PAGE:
Well, I think it's mainly because we're not in the XIV century. But surely if you want to use "ye", you could might as well start using these: http://en.wikipedia.org/wiki/Middle_English_personal_pronouns
To be less rude, in most places "ye" is considered archaic. When I was in Ireland last month, some people did use it, although it still seemed pretty rare to me there. Duolingo probably should accept it, but it is not common English, and Duolingo often does not accept more archaic sounding sentences until someone reports it specifically.
I believe Duolingo teaches "American" English. And in the US, we don't say, "Ye" very often. It's found in the Bible, and old English.
The only common examples of its use I can think of (outside of literature) is 1) the Christmas Carol, "O, Come All Ye Faithful" and 2) the expression "Oh, Ye of little faith." This phrase can be used to refer to someone's lack of religious faith. But it is also used when someone lacks (or does not have) faith in your ability to do something. IE: "John, I don't think you can do it" to which John would reply, "Oh, Ye of little faith!" Normally, it is used in a humorous manner.
Althought it accepts both "you are not A family" and "you are not family" both have a different meaning in english.
When someone says "you are not family" it usually implies that a single person is being accused of not being part of the family (this is used in drama movies and such and is not practical in everyday life)
I agree. 'You are not family' is different to 'You are not a family' and there's a place for both. I also accept that the latter is the correct English translation for the German 'Ihr seid keine Familie' but I'd like if a native speaker can help with this: How does one translate 'You are not family'? Would that be 'Ihr seid Familie nicht'?
I'm not one to trust on this, being a beginner and all (I've been trying to just do my best at giving dubious advice here and there), but you might be able to just use "bin" instead of stating "Ich bin" every time. I feel like I've heard that said before, also this is just a guess based on the fact that this same concept is accepted in Spanish (using "soy" instead of "yo soy" all the time).
Actually, I think you have to say "Ich bin" always, like in English (I asked the same to my German teacher and she told me to always use the pronouns like in "Ich bin"). I think Spanish is the only language where you can avoid using the pronouns all the time (I don't know if there are other languages where you don't have to use the pronouns neither)
I've always wondered if using the negative form like "you are no family" or "I have no chocolate" or "I am no boy" could also be considered correct? (Could it be that it's just too informal or so? I'm not a native English speaker and every time I have to translate negative forms, that word order comes to my mind)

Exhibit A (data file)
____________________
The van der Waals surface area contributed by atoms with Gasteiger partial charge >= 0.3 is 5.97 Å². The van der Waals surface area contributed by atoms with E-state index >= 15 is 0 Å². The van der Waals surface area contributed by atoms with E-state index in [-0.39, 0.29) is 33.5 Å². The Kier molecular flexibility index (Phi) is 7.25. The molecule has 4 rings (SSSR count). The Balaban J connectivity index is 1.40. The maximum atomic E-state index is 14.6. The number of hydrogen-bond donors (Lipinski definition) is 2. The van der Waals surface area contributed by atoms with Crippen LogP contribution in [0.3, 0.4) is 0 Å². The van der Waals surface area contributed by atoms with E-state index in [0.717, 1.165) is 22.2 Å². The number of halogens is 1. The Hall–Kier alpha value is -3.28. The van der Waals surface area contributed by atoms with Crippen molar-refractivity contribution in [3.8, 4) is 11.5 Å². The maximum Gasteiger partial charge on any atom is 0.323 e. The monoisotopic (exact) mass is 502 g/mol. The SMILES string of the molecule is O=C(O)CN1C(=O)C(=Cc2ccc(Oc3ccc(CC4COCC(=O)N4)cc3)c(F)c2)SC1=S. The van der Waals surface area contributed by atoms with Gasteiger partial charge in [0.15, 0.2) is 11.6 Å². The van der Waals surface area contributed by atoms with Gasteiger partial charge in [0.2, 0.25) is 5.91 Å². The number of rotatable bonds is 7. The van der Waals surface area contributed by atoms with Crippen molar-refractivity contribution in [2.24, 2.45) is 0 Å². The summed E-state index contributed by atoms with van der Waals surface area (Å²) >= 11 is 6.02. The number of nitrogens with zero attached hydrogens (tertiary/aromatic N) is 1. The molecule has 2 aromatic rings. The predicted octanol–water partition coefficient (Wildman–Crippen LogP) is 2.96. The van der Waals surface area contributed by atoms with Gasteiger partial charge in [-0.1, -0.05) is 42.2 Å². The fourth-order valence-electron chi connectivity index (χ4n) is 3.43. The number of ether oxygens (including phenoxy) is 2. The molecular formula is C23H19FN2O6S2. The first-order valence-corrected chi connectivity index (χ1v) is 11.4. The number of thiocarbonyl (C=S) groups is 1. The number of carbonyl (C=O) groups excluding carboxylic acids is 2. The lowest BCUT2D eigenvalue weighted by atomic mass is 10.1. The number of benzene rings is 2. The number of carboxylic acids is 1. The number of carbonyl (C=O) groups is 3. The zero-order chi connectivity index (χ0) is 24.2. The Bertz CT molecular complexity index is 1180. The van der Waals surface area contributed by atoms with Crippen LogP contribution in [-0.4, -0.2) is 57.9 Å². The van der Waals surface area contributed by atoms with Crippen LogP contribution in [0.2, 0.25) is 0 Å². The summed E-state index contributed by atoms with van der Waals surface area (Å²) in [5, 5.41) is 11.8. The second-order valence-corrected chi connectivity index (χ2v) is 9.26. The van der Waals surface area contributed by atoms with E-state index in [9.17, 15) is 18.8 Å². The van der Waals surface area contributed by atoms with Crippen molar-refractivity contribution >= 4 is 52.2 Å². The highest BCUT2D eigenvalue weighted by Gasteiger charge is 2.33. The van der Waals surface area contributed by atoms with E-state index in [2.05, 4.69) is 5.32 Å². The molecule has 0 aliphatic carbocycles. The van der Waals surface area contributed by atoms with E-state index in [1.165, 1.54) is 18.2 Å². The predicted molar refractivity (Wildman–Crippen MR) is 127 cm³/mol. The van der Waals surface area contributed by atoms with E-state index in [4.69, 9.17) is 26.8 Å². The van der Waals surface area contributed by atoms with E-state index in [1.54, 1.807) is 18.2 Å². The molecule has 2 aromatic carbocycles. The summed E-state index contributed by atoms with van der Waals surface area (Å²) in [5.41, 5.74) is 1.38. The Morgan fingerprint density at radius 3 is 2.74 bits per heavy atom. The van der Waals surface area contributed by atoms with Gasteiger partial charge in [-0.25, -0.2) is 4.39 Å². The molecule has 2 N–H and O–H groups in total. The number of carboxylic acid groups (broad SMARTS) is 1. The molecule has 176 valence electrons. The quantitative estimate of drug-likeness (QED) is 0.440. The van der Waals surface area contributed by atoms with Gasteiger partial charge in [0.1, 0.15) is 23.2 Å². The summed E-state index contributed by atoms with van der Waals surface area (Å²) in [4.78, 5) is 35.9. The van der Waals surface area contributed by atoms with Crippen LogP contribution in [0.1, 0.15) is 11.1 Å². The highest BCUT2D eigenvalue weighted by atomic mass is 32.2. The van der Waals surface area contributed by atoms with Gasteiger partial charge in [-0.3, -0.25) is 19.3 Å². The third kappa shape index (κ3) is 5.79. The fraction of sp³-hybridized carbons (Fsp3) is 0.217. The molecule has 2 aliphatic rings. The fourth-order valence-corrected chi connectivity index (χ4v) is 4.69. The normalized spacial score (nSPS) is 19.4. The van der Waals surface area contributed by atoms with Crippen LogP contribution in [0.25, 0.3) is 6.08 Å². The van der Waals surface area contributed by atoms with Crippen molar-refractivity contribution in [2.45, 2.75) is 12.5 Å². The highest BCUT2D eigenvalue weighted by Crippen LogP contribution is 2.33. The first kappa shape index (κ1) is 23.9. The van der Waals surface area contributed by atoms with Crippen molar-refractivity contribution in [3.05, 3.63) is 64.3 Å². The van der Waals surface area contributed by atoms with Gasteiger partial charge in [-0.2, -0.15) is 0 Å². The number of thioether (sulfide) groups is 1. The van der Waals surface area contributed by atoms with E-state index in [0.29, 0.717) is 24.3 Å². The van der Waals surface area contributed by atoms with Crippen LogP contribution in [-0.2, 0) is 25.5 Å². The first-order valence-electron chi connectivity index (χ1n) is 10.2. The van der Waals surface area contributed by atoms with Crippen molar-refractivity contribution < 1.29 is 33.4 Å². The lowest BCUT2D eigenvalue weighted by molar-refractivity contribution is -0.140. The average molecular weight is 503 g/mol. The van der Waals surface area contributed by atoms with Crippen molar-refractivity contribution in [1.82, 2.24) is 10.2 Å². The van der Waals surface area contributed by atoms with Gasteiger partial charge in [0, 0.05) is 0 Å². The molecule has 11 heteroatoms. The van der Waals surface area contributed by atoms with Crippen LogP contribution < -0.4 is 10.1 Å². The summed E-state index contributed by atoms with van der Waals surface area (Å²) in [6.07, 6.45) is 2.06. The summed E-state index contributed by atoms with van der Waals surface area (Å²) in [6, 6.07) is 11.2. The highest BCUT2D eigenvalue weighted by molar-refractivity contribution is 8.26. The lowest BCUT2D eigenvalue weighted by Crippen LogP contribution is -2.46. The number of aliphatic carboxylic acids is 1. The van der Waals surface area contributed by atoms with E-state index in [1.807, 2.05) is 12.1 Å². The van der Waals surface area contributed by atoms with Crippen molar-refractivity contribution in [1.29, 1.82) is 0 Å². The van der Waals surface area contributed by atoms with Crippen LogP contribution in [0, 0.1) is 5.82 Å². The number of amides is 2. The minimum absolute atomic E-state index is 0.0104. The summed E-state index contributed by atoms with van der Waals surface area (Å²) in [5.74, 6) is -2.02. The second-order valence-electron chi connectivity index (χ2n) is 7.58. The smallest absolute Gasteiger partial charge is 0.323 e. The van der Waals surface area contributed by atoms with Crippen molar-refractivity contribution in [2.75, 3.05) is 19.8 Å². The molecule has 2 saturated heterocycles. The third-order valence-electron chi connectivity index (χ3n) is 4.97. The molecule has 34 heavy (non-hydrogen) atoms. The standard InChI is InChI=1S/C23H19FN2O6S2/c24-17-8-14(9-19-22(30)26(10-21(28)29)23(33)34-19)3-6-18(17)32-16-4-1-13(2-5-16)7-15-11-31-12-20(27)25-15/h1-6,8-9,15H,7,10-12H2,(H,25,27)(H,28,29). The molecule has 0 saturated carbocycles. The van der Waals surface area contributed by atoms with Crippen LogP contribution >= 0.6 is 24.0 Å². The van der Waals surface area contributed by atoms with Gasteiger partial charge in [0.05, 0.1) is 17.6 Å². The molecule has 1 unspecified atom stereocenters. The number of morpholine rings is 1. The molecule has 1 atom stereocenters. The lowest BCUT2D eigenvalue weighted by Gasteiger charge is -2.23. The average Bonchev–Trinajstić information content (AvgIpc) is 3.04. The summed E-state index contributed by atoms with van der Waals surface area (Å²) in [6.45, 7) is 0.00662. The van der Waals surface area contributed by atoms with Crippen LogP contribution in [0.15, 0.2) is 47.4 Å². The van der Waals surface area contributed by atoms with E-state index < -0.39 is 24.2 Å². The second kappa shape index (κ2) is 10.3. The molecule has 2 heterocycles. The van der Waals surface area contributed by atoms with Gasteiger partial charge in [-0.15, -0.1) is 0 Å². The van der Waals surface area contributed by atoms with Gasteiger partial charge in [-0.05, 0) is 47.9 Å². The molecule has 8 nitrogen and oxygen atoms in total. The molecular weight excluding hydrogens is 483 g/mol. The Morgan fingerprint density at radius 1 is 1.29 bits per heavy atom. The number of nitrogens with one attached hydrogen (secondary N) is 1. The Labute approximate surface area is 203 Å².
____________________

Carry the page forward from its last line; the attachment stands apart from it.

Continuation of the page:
AntoPiero, Yes, those sentences are correct. To me, they sound more formal, (rather than informal.) But it is much more common to say them like this: "You are not family" (instead of: "you are no family") "I do not have any chocolate." (instead of: "I have no chocolate") "I am not a boy" (instead of: "I am no boy")
It can be considered correct. It emphasises what the thing is that is negated, especially when it looks like something that it isn't. In "You are no family", it emphasises that the people being spoken to are specifically not a family, even if they look like one. In "I have no chocolate", it is emphasising the fact that chocolate is what the person speaking doesn't have. In "I am no boy", it emphasises that the person speaking is not a boy. In one iconic quote, someone says "That's no moon, that's a space station." Here this form is used to show that, despite looking like a moon, it isn't, and is actually a space station.
This is a pretty late reply, but I hope it'll be useful to you or other readers. I strongly disagree with bynny2015 below, saying "I have no .." in English tends to be more informal/dramatic rather than formal/correct.
Eg. you would say "I am a boy", this would be neutral, formal and correct.
If you say "I am no boy", this would be informal or dramatic, to emphasise a point. This might not be obvious to non-native English speakers, but a lot of languages like German, Swedish etc seems to use a version of "I have no" casually in daily conversation. This is often not the case for English speakers, say in UK or US.
Saying "I have no money" in US for instance, is similar to how some people would say "I ain't got no money", which is a slang/local usage that is understandable, but not generally regarded as formal.